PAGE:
By 2035, the city of Helsinki plans to be carbon neutral. But in a part of the world where the average winter temperature is a few degrees below freezing, one challenge of reaching that goal is heating hundreds of thousands of homes without using fossil fuels (or burning wood, which the city doesn’t see as a long-term solution). Because the city recognized a need for new innovations in heating technology, it sponsored a 1 million euro reward, the Helsinki Energy Challenge, for anyone who could come up with a viable alternative.
One of the competition’s winners, called Helsinki’s Hot Heart, envisions 10 floating reservoirs off the city’s coast that would store heat in seawater—and double as greenhouses with hot pools that residents can visit in February when the weather outside is bleak.
Water efficiently stores heat, and this type of thermal storage “has been used before, but never at this unprecedented scale,” says designer Carlo Ratti, founder of the international design and innovation office Carlo Ratti Associati, which developed the proposal. “Also, the concept of floating reservoirs is new and could be a game-changer. It could theoretically be used in any coastal city—facing the sea, lakes, or rivers.”
The system would use renewable electricity—at times of day when it’s most abundant and least expensive—to run heat pumps that would heat the seawater and store it in the reservoirs. Whenever the heat is needed, it would be sent to Helsinki’s district heating system, an existing network that sends heat to almost all of the city’s buildings. Four of the 10 reservoirs would have roofs and would be open to visitors, taking advantage of the heat to grow tropical plants and offer heated swimming pools.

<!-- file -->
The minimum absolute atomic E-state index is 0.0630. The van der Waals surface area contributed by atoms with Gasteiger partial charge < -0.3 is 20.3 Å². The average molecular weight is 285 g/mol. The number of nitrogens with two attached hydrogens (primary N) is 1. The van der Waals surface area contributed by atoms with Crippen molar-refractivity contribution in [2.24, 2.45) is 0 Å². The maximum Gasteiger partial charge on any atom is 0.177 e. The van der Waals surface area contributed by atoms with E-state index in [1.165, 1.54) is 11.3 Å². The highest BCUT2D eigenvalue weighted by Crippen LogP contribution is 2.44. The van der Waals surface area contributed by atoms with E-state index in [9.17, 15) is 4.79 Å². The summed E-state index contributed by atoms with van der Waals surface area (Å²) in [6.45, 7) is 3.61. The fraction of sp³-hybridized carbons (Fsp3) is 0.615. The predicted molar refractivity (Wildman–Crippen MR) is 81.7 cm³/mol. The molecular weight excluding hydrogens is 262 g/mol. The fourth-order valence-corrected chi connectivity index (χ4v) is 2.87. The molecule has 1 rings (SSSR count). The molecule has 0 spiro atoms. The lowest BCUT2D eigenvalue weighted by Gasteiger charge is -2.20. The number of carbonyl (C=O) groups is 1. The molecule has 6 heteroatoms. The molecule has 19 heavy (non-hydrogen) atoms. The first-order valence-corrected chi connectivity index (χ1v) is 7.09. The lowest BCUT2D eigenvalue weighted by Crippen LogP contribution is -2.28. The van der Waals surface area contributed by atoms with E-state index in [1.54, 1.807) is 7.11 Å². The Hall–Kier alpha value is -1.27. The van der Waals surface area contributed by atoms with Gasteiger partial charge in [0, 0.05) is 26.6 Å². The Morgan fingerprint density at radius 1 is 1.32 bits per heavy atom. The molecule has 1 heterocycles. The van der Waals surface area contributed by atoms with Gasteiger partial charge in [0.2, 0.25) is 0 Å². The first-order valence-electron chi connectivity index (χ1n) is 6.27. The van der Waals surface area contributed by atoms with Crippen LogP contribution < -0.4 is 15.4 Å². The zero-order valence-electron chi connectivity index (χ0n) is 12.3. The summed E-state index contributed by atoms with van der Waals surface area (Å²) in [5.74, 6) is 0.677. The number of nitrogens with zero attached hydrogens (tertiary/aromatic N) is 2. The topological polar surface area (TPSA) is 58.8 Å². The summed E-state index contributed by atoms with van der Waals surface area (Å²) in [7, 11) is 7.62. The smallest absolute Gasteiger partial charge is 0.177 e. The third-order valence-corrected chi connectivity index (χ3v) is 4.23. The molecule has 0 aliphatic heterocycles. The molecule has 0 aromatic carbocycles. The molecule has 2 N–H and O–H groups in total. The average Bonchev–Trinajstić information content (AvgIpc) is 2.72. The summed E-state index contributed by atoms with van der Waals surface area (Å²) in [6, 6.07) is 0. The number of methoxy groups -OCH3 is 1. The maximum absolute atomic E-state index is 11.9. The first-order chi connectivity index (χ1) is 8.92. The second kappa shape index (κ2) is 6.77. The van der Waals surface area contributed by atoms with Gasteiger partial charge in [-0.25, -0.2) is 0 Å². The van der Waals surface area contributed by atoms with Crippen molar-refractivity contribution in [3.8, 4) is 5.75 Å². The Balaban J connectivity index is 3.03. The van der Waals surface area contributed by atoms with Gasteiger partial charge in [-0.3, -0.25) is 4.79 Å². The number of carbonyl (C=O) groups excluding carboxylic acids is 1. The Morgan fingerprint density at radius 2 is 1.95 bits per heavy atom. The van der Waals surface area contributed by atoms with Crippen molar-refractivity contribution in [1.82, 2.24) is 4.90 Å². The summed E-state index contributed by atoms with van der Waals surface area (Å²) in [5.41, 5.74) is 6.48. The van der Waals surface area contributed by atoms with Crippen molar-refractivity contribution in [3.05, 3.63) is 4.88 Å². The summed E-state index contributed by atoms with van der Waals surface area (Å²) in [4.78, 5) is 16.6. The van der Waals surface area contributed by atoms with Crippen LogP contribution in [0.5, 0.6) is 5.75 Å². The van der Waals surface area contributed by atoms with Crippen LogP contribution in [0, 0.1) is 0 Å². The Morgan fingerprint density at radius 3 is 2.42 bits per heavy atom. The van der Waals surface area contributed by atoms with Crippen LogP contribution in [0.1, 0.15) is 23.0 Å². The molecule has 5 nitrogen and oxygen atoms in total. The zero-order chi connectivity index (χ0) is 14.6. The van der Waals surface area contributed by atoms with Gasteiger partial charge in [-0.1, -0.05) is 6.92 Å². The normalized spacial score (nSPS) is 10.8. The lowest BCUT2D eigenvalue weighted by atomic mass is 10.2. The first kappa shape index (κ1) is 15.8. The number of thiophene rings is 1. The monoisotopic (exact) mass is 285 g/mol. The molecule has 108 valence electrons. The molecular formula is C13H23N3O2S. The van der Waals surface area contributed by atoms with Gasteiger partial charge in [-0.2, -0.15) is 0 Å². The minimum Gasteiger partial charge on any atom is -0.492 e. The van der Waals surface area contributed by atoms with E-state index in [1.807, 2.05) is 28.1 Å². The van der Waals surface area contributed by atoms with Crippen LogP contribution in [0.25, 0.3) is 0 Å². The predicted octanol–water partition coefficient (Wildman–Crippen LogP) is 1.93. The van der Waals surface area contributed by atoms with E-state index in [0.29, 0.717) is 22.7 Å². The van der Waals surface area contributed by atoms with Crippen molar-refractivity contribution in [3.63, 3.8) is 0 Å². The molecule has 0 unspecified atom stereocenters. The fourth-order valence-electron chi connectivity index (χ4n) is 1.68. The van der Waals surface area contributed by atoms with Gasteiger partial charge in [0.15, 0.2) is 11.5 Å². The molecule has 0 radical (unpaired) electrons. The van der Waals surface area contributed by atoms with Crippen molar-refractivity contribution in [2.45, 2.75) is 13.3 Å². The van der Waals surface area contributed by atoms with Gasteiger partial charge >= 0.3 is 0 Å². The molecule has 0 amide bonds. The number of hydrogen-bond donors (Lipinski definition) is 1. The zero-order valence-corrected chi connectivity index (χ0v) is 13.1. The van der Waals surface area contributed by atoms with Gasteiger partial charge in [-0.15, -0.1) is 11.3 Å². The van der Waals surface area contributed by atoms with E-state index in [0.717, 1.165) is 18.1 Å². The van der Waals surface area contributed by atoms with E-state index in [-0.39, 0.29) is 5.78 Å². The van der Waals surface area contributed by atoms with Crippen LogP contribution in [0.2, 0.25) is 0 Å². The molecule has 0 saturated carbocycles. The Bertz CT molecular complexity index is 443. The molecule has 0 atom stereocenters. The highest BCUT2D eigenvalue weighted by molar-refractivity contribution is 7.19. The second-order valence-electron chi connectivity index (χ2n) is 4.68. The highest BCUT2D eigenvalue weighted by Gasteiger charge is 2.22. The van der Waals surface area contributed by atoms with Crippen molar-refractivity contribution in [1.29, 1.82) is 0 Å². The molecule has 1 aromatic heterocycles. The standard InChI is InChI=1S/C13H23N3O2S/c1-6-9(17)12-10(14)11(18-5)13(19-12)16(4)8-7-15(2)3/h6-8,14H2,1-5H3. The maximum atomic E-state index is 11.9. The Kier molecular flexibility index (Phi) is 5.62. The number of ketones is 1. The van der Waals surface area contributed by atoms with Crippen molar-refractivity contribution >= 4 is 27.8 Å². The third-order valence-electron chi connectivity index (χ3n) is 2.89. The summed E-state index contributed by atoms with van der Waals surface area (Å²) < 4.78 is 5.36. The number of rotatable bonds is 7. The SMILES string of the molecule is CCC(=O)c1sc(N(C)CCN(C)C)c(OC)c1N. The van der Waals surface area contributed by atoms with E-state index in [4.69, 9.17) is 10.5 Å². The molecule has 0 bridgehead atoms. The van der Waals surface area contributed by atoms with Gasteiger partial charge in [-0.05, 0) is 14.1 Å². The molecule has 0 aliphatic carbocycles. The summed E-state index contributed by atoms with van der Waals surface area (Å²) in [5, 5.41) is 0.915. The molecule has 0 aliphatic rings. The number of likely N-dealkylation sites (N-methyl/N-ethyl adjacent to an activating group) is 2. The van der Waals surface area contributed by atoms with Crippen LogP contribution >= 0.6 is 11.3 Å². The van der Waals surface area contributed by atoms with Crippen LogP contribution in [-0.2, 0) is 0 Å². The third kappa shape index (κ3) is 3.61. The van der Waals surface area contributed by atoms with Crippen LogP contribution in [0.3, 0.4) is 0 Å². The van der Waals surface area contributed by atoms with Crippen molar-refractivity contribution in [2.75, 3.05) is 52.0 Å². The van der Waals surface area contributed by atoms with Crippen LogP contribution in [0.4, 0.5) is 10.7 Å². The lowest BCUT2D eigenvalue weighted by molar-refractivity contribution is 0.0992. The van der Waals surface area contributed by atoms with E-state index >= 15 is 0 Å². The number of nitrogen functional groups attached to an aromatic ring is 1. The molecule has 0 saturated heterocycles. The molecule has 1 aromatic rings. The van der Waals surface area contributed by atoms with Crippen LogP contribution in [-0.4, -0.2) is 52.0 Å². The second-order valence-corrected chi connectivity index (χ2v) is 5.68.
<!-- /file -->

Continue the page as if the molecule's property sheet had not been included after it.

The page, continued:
“In the specific context of Helsinki, it is ideal to use seawater to store heat because it is readily available in the sea outside the city, does not require any costly transportation, which would result in CO2 emissions, and does not create interference with the natural ecosystem,” Ratti says. “It’s also easy to store seawater in basins in the sea because the water inside has a similar pressure to the water outside, simplifying the structural requirements of the construction.”
The idea was one of four winning proposals that the city is now evaluating further, and which could be deployed in combination. The Hot Heart designers say that the technology could fully meet the city’s heating needs by the end of the decade, with zero carbon emissions. “While contracts, design, permitting, and construction would take a while, we believe it’s feasible well in advance of Helsinki’s 2030 deadline to decarbonize its district heating system,” Ratti says. “One advantage that our proposal has is that it can plug directly into the city’s existing district heating system without needing to retrofit it.”